The other woman – and at 12 years of age she is just at the age where her parents would have been starting to think about a husband for her – is of some value.  This little girl is just at the age where an advantageous marriage might cement some useful alliance for her already well-connected family.  Twelve years of promise hang in the balance – is this young woman going to enter into the years of marriage and childbearing or is it just a wistful might-have-been? 

The other remarkable thing Mark does in this story is to show us two people who are prepared to throw social conventions to the winds to get a result.  We might not expect Jairus, the leader of the local synagogue, to be very keen on being seen with this heretical rabble-rouser – but he comes because Jesus has got a reputation.  Jairus is clear on what really matters and what doesn’t. 

The truly remarkable action, though, is the action of the not-so-young woman.  Knowing full well that she wasn’t allowed to touch any man, let alone an unrelated rabbi, she pushes through the crowd and touches him.  Mark doesn’t even comment on the obvious consequence that this makes Jesus unclean – Jesus doesn’t seem to have worried too much about that sort of thing.  And we’re not told how the healing takes place, just that it does.  The male disciples who presumably are in control of who gets access to Jesus, try to minimise it – what do you mean, who touched you?  But she did touch him, and he knows it because it was no ordinary touch, it was the touch of somebody who needed something from him.  Notice how this is a two-fold healing?  As soon as she touches Jesus the bleeding stops, her faith that Jesus is the agent of God’s healing power, her reaching out to God is enough.  But the real problem for his woman isn’t the bleeding, it’s the fact that she’s isolated and shut out from everything that gives life and meaning – just to reach out and touch Jesus she has had to overcome the shame that would have been a constant part of her life – notice how even after she touches him she is ashamed and tries to hide herself - until Jesus sets her free by listening to her story, by accepting and inviting her into relationship with him – he calls her ‘daughter’ - by making this invisible woman visible again.  This example is very important for us – the healing that God wants to give to those who have been shamed and made to feel isolated does not just depend on their faith, but on our willingness to include them as part of a healing and transforming community.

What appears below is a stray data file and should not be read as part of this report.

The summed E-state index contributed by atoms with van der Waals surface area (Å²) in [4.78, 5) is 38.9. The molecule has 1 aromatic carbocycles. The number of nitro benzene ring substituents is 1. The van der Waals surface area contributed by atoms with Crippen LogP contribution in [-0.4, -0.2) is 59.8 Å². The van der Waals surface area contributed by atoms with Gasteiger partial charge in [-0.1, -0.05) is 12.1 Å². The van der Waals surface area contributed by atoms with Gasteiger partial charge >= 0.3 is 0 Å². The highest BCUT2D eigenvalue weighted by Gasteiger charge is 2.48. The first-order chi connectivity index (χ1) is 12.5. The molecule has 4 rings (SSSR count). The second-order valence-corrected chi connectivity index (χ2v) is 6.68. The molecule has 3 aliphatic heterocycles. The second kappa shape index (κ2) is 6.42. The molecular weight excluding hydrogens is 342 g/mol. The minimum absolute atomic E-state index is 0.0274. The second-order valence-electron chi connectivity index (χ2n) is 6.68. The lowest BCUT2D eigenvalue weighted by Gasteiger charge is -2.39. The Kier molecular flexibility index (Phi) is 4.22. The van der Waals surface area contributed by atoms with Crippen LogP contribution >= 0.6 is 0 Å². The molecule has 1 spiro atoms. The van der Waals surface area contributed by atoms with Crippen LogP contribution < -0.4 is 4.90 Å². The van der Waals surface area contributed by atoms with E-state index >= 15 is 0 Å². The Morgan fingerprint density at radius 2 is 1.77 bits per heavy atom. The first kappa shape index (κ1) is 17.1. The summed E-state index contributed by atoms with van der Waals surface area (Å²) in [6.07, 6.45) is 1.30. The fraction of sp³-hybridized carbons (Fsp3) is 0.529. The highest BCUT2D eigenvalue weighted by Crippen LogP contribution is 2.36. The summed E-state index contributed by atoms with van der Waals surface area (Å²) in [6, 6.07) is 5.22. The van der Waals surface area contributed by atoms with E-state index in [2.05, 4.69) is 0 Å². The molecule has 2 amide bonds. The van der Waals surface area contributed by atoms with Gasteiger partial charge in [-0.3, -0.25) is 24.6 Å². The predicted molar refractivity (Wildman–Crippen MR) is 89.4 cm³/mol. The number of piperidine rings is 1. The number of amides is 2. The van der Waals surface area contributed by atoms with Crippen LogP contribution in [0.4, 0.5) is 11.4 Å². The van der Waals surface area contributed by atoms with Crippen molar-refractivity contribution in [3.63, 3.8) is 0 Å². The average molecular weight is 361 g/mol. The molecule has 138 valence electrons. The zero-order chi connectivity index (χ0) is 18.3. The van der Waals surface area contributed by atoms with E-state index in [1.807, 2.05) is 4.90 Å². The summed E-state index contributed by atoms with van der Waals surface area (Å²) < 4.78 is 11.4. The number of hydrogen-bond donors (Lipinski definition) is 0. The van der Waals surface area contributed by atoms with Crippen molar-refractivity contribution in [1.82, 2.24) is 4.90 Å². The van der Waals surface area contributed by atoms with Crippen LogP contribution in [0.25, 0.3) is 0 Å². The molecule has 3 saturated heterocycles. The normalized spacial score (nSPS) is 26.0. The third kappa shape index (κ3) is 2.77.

There’s a touch of black humour when Jesus finally arrives at the house where, in the meantime, the little girl has apparently died.  The grieving and the funeral rites are already underway and so Jesus’ suggestion that things might not be as they seem is met with ridicule.  It’s a situation that sounds a desperately sad echo in every parent who has ever lost a child.  How do you believe in resurrection when the evidence to the contrary is right in front of you?  I can’t help thinking, as I read this story, of little Sofia Rodriguez- Urrutia Shu, brutally raped and murdered in our own city last week.  Like me, you might have found yourself thinking about the promise cut short in this little girl’s brief life – all that might have lain ahead of her.  And yet Jesus takes this little girl by the hand and tells her to get up – and the Greek word used here for ‘get up’ – egeiro - is the same verb that later on in the gospel is also going to be used for Jesus’ own resurrection – reminding us, I think, through this story that God’s care and the promise of new life applies even after humanly speaking the situation is beyond hope.  Whether this little girl gets up and eats, or like Sofia passes from us into new life with God, the message is fairly plain – resurrection is God’s loving intention for all human life.  Only have faith, Jesus tells Jairus and us too, and believe in God’s care for the last and the least of his little ones.

Who matters, and who doesn’t?  Mark’s giving us some good news.  You don’t have to belong to God’s chosen people.  You don’t have to be male.  You don’t have to be useful.  You don’t have to go through the right channels.  You don’t have to be a celebrity or one of the smart set.  God’s acceptance cuts through all that.  God’s acceptance creates a future where there doesn’t seem to be a future.  God’s acceptance transforms isolation and shame into new life in community.  Resurrection is God’s plan for human life.

Only have faith, and believe.